why would this win support when many people who voted to leave said that what they did not want was freedom of movement of people, they did not want the customs union or anything like it and they don't want the single market. i have always believed that 52—48 result is a mandate to move house without leaving the neighbourhood, and that is what we have to deliver on. it is i think a mandate for a soft brexit, that means leaving the political institutions of the european union, and productive connections to the single market and also the customs union. in terms of free movement of labour, very important to note there are two very important safeguard measures and the eea agreement, article 112 and 113. they enable the suspension and reform of free movement of labour. i accept you would have to take very carefully about doing that, because they could take retaliatory measures. but the most important thing is they are in the treaty,
it is a well—established, well understood agreement, the eea agreement have existed since 1993, so it'll give us much more certainty and greater assurance of the free movement of labour. just how unilateral could the uk be in invoking those articles? i thought if you want to use those articles to stop freedom of movement, you had to go to the commission to make it a permanent arrangement, and discussions have to ta ke arrangement, and discussions have to take place? you can'tjust invoke them and expect it to stick? you invoke 112 unilaterally, you then make your case as to why you have invoked it in a special conference with the eu in order to negotiate the future. by the commission could say no. no, they cannot, actually. they cannot force us to return to the status quo. they have to accept our position, but they can then take retaliatory measures if compromise cannot be found. so, the risks with it is retaliatory measures.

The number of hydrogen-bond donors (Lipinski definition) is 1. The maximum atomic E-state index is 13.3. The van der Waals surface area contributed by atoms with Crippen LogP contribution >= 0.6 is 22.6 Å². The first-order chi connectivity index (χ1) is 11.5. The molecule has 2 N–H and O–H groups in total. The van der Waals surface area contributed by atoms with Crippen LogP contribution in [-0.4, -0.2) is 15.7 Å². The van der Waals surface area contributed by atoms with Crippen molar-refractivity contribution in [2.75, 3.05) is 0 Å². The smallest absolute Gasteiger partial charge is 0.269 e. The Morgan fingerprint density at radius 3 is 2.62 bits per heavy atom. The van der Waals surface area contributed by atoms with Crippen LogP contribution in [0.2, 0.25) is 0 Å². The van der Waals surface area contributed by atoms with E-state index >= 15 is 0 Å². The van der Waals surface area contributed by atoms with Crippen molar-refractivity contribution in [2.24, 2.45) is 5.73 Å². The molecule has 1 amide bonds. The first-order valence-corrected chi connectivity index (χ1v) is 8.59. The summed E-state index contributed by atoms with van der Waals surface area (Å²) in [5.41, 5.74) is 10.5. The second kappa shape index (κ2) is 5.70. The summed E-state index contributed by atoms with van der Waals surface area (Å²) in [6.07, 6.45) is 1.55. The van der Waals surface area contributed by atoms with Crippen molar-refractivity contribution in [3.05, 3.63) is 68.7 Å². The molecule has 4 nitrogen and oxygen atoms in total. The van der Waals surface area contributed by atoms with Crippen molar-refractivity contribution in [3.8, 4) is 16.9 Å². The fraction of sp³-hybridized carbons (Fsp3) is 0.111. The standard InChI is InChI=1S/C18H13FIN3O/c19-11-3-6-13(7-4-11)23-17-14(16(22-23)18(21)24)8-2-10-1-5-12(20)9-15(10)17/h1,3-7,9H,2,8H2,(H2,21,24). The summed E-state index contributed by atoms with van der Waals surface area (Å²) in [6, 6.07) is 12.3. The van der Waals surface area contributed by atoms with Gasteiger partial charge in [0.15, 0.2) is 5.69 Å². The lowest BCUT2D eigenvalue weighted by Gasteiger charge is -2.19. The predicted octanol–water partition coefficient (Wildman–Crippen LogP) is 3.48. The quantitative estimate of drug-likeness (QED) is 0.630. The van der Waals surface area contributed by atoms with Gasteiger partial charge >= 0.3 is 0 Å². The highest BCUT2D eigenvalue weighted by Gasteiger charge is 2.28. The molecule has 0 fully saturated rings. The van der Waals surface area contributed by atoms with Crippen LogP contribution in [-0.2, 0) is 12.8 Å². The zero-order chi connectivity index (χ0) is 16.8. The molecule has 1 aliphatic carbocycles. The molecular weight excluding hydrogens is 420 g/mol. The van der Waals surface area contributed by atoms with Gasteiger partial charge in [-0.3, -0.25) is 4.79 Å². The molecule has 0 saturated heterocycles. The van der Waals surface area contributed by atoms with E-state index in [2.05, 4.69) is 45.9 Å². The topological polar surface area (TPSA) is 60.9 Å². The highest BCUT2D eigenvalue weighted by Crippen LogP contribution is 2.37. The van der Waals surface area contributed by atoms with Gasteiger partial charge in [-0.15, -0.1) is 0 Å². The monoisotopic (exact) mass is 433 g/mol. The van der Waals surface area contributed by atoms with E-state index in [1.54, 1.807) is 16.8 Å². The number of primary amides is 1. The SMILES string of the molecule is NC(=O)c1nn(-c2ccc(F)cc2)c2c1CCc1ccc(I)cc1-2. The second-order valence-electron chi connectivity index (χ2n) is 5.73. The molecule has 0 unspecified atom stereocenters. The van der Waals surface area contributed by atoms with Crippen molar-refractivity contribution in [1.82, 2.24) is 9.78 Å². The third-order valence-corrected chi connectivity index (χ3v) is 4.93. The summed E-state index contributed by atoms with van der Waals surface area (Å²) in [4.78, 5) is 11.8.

norway has never invoked it because they're in the schengen area anyway and a common travel area with sweden, so they cannot invoke 112, but that is a political decision, sovereign parliament norway has taken. what cost would we be looking at for an arrangement like this? because another one of the arguments is we have spent far too much money to the european union and people want to stop doing that. the way the budget works is very different for the european economic area countries. they negotiate on the basis of gdp per capita, and you have a contribution you make then and it doesn't go into the central part of the european union budget. it is used to pay the cost of your participation in the agency and it goes into a pocket for the economic regeneration in the poorer parts of central and eastern europe, so you see where your money is going if you like and because our per capita gdp is far lower
than norway's, we would pay far lower, many analysts have estimated we would pay about half per capita what norway is currently paying, which is substantially less than what we are currently paying to the european union. your assessment of the mandate that the leave vote brought as license for soft brexit, of course is not shared by many people. a lot of brexiteers, they want a very hard brexit or even no deal at all to bring us under wto rules. how much more likely is this deal to be accepted by parliament than the one theresa may is pushing forward? the big challenge that parliament has had really since the 23rd ofjune, 2016, is interpreting the result. we had a binary referendum, which said remain or leave, but leaving can mean many, many different things. it is the job of parliament to interpret that and to turn it into reality, and in my opinion the manifestations of a 52—48 vote